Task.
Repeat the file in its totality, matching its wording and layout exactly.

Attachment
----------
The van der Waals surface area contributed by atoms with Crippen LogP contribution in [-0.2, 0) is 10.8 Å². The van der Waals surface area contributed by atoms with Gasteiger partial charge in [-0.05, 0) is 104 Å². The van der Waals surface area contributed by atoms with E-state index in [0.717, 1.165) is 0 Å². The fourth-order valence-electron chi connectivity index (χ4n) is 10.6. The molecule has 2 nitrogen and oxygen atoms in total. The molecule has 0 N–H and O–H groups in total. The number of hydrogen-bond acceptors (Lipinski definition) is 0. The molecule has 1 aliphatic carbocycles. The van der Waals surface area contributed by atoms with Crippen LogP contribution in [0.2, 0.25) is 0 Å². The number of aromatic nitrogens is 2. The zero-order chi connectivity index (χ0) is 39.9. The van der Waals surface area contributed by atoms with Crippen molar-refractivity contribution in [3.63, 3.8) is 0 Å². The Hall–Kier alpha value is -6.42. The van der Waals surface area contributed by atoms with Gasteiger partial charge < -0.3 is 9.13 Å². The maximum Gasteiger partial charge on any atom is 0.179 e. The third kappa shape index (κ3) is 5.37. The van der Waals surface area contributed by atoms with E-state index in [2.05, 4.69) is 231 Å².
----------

The van der Waals surface area contributed by atoms with Crippen LogP contribution in [-0.2, 0) is 10.8 Å². The van der Waals surface area contributed by atoms with Gasteiger partial charge in [-0.05, 0) is 104 Å². The van der Waals surface area contributed by atoms with E-state index in [0.717, 1.165) is 0 Å². The fourth-order valence-electron chi connectivity index (χ4n) is 10.6. The molecule has 2 nitrogen and oxygen atoms in total. The molecule has 0 N–H and O–H groups in total. The number of hydrogen-bond acceptors (Lipinski definition) is 0. The molecule has 1 aliphatic carbocycles. The van der Waals surface area contributed by atoms with Crippen LogP contribution in [0.2, 0.25) is 0 Å². The number of aromatic nitrogens is 2. The zero-order chi connectivity index (χ0) is 39.9. The van der Waals surface area contributed by atoms with Crippen molar-refractivity contribution in [3.63, 3.8) is 0 Å². The Hall–Kier alpha value is -6.42. The van der Waals surface area contributed by atoms with Gasteiger partial charge < -0.3 is 9.13 Å². The maximum Gasteiger partial charge on any atom is 0.179 e. The third kappa shape index (κ3) is 5.37. The van der Waals surface area contributed by atoms with E-state index in [2.05, 4.69) is 231 Å².